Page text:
The Spaces of Knowledge: Bertrand Russell, Logical Construction, and the Classification of the Sciences
David Bourget (Western Ontario)
David Chalmers (ANU, NYU)
Rafael De Clercq
Ezio Di Nucci
Jack Alan Reynolds
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British Journal for the History of Philosophy 20 (6):1163-1182 (2012)
What Russell regarded to be the ?chief outcome? of his 1914 Lowell Lectures at Harvard can only be fully appreciated, I argue, if one embeds the outcome back into the ?classificatory problem? that many at the time were heavily engaged in. The problem focused on the place and relationships between the newly formed or recently professionalized disciplines such as psychology, Erkenntnistheorie, physics, logic and philosophy. The prime metaphor used in discussions about the classificatory problem by British philosophers was a spatial one, with such motifs as ?standpoints?, ?place? and ?perspectives? in the space of knowledge. In fact, Russell?s construction of a perspectival space of six-dimensions was meant precisely to be a timely solution to the widely discussed classificatory problem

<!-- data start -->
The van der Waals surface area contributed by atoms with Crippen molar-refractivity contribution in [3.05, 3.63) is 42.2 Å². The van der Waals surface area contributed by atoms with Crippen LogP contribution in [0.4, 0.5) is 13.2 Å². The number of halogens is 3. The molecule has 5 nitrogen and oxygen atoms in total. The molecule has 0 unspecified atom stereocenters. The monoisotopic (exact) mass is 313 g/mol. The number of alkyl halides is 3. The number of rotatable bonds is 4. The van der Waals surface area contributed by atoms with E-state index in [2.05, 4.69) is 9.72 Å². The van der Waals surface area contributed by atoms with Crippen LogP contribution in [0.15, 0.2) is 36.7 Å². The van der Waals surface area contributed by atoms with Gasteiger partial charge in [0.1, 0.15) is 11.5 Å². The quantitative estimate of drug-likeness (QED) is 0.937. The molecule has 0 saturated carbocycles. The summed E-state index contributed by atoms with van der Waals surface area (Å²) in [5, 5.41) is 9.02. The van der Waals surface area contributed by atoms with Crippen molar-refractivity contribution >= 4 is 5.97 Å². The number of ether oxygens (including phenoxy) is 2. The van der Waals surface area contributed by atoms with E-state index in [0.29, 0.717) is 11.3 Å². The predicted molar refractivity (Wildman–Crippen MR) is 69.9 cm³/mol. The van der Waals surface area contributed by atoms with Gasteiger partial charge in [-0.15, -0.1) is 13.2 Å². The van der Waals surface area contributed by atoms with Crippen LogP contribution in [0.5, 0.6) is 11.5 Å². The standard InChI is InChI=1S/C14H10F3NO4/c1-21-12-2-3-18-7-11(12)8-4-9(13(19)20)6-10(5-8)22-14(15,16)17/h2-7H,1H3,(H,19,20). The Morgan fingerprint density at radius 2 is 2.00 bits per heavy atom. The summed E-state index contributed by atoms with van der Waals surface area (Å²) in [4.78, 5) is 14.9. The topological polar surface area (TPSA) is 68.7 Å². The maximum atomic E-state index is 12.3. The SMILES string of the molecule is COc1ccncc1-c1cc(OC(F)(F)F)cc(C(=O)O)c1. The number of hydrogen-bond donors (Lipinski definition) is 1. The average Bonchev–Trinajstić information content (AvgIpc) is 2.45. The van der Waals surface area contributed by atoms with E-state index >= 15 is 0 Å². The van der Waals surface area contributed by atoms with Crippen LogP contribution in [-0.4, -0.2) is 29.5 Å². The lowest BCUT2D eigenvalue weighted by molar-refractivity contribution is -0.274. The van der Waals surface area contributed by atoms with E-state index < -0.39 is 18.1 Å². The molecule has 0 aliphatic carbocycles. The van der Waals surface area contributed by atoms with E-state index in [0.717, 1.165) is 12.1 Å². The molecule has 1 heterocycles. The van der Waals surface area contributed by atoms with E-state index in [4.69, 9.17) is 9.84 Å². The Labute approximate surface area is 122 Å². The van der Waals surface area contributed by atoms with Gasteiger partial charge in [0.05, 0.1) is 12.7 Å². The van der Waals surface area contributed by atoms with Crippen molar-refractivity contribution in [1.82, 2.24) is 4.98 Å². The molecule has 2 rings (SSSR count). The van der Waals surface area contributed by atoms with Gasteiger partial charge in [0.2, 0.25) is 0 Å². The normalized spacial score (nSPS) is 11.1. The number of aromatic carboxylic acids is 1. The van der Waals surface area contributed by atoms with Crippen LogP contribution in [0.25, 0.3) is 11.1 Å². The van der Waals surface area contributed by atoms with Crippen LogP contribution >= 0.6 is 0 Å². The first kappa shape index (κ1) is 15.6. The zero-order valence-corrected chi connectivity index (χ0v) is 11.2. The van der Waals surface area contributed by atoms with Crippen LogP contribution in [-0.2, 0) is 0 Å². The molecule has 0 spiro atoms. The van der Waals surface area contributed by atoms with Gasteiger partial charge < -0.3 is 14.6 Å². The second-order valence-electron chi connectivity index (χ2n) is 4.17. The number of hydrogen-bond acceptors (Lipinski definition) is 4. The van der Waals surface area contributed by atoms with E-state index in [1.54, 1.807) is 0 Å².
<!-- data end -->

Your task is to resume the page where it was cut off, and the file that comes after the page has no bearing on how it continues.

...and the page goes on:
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References found in this work BETA
Francesca Bordogna (2008). William James at the Boundaries: Philosophy, Science, and the Geography of Knowledge. University of Chicago Press.
Gary C. Hatfield (2009). Perception and Cognition: Essays in the Philosophy of Psychology. Oxford University Press.
Gary Hatfield (2003). Psychology Old and New. In Thomas Baldwin (ed.), Cambridge History of Philosophy, 1870–1945. Cambridge University Press 93–106.
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Mitchell G. Ash & Thomas Sturm (eds.) (2007). Psychology’s Territories: Historical and Contemporary Perspectives From Different Disciplines. Erlbaum.
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